This threefold astrological picture best reflects Schopenhauer's nuanced differentiations of the universal substratum, with Pluto symbolizing the core of the noumenal will which is so relentless and diabolically all-powerful. These are the deepest sources of Schopenhauer's unique philosophical view. It is the Neptune dimension, first as poetic theatre, more deeply as music, then more deeply still as the surrender of the self -- the complete abnegation of the will's desire for life and existence itself -- which operates in resonance with his Piscean Sun and Saturn dissolving the resistant boundary and awakening him to a genuine mystical level which belies his darker theory. With Mercury and Uranus square to the grand trine as mediating the Sun/Saturn/Mars personal self's relation to the universal unconscious substratum, the vehicle of his personality was simply unable to carry the depths of his insight and transcendent experience and he would yet again fall back into his darker postulations.
 Jul. 1, 1646, Leipzig. « Text
 I consider the major hard aspects most decisive here, especially the conjunction. Bradley, Ortega y Gasset and Ayn Rand had out-of-orb conjunctions -- more than 9 degree orbs. Wittgenstein, Quine, Bosanquet, and Nietzsche had the square. Berkeley had an out-of-orb opposition. There are a number of philosophers with the trine or sextile as one might guess. « Text
 The term noumenon (adjective -- noumenal) means the way that reality really is in itself independent from how it appears in experience. The will is Schopenhauer's carefully chosen term for this underlying noumenon. « Text
 From Schopenhauer's Parerga and Paralipomena, p. i 96. « Text
 Given the vagueness of the time of this relational schism with his mother (Magee p.11), only the action of the outermost planets can be broadly taken into account. Transiting Saturn was in opposition to natal Uranus: Transiting Neptune was opposed to natal Jupiter and square the natal Moon.
Concerning his misogyny: S's south node is closely conjunct the midpoint of his Moon and Venus suggesting the psychological hold of the past vis a vis the feminine and the maternal principle specifically. Also, Venus opposes the Moon/Neptune midpoint suggesting complexes around the issues of surrender and the numinous power of the personal feminine that he still struggled to control. This is probably the very reason that Schopenhauer could not better practice what he preached in terms of surrendering the ego, remaining angry and bitter, especially toward women. « Text
 Solipsism -- an argument that we are trapped within our individual experience so we cannot be certain that anything exists beyond our experience of it. « Text
 That is to say, what nature is, is nothing other than unconscious or 'sleeping' Spirit. « Text
 General birth data -- no birth times given: Friedrich W. J. von Schelling, Jan. 27, 1775, Leonberg, Wurttemberg. George W. F. Hegel, Aug. 27, 1770, Stuttgart, Wurttemberg. (Also: Holderlin -- Mar. 20, 1770. Novalis -- May 2, 1772. A. W. von Schlegel -- Sept. 8, 1767. F. von Schlegel -- Mar. 10, 1772.) « Text
 Rather than connected through a trine as would be the case with this configuration if there were closer orbs, Uranus and Mercury are connected through a rather troublesome sesquiquadrate, possibly symbolizing an 'out-of-stepness' with the prevailing view -- at loggerheads with it rather than being readily recognized as offering a creative or progressive alternative. « Text
 To summarize S's philosophy as it goes beyond Kant: The universe we know including our own bodies and minds exists as the realm of phenomena dependent for its objective existence on the existence of the experiencing subject. But both the subject and the object are manifestations of the prior and fundamental noumenon, the "thing in itself" of Kant, which turns out to be the great and mysterious universal and entirely unkowable noumenon, the unversal Will. At death, individual consciousness is annihilated and falls back into the eternal but unconscious noumenal Will existing prior to space and time. « Text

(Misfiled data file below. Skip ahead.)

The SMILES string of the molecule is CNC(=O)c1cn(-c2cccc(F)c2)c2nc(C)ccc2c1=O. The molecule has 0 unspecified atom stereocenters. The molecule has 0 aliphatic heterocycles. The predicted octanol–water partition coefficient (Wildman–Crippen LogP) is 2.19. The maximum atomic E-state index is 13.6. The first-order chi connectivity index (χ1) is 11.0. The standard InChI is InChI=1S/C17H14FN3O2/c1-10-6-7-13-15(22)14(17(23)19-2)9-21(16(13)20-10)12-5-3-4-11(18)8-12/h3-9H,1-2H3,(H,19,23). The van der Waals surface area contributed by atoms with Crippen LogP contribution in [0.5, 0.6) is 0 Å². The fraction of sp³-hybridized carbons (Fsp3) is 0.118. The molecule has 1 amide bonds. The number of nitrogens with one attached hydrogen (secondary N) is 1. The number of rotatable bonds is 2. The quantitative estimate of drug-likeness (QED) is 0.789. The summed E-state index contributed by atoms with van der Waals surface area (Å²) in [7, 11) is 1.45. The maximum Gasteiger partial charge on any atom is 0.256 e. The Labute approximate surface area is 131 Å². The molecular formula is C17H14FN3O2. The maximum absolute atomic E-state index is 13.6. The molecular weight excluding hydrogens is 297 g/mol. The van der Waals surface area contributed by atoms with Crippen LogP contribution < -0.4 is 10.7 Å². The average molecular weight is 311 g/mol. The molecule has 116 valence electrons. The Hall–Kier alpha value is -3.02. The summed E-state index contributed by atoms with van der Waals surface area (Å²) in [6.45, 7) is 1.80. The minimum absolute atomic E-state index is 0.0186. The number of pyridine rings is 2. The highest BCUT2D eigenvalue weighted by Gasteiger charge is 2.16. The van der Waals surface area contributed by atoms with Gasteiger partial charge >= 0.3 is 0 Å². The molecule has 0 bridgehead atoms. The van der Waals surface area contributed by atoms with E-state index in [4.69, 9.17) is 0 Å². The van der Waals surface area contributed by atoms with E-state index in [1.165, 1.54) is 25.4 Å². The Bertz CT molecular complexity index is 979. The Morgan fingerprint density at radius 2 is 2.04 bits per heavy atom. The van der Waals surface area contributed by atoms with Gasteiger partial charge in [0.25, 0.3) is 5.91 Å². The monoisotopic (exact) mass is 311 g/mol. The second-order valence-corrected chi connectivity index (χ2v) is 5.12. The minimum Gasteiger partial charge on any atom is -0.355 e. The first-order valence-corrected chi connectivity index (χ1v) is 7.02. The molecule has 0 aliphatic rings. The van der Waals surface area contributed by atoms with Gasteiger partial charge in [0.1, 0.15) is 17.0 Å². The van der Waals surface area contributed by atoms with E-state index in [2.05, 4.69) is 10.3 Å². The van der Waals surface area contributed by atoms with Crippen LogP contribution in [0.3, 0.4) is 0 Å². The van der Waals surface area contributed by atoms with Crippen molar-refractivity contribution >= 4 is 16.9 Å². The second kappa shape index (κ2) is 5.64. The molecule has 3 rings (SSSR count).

This is a different and more immediate mode of perception than our experience of the outer world -- an important differentiation of the manifold of experience not addressed by Kant. Up to and including Kant, philosophers had tended to take sight, hearing and touch of outer objects on the one hand, and thinking on the other, as the full range of human experience which discloses 'reality'. Schopenhauer is anticipating the existentialists here. « Text
 The close quincunx of Pluto with the Moon in S's chart suggests the intractable depths of personal pain and repression which darkly fed his view of the unconscious. In addition, it could symbolize a frustrated emotional connection with his mother who history paints, fairly or unfairly (generally critical of autonomous and strong women and always ready to blame the mother), as emotionally remote. « Text
 The ninth principle (Sagittarius, Jupiter and the ninth house) is clearly the archetype of the Platonic Idea or Archetype itself, as I have discussed in my forthcoming book, In Search of the Philosopher's Stone. « Text
- Copleston, Frederick.(1965) A History of Philosophy: Fichte to Nietzsche. vol 7. (N.Y., Doubleday).
- Glock, Hans-Johann. "Schopenhauer and Wittgenstein; Language as Representation and Will." In The Cambridge Companion to Schopenhauer.
- Janaway, Christopher, ed. (1999). The Cambridge Companion to Schopenhauer. (Cambridge, Cambridge University Press).
- Jung, Carl. (1963). Memories, Dreams and Reflections. (N.Y., Vintage).
- Magee, Brian, (1983) The Philosophy of Schopenhauer. (Oxford, Clarendon Press)
- Nicholls, Moira. "The Influences of Eastern Thought on Schopenhauer's Doctrine of the Thing-in-Itself." In The Cambridge Companion to Schopenhauer.
- Schopenhauer, Arthur. The Works of Schopenhauer. Abridged ed. edited by Will Durant. Intro. by Thomas Mann. (N.Y. Ungar, 1955). (This is an abridgment of his main work, The World as Will and Representation plus a selection of other essays).
- Taylor, Charles. (1989) Sources of the Self. (Cambridge, Mass., Harvard University Press).
- Wallace, W. (1889?). Life of Schopenhauer. (London, Walter Scott Publishing).
- Zoller, Gunter. "Schopenhauer on the Self". In The Cambridge Companion to Schopenhauer.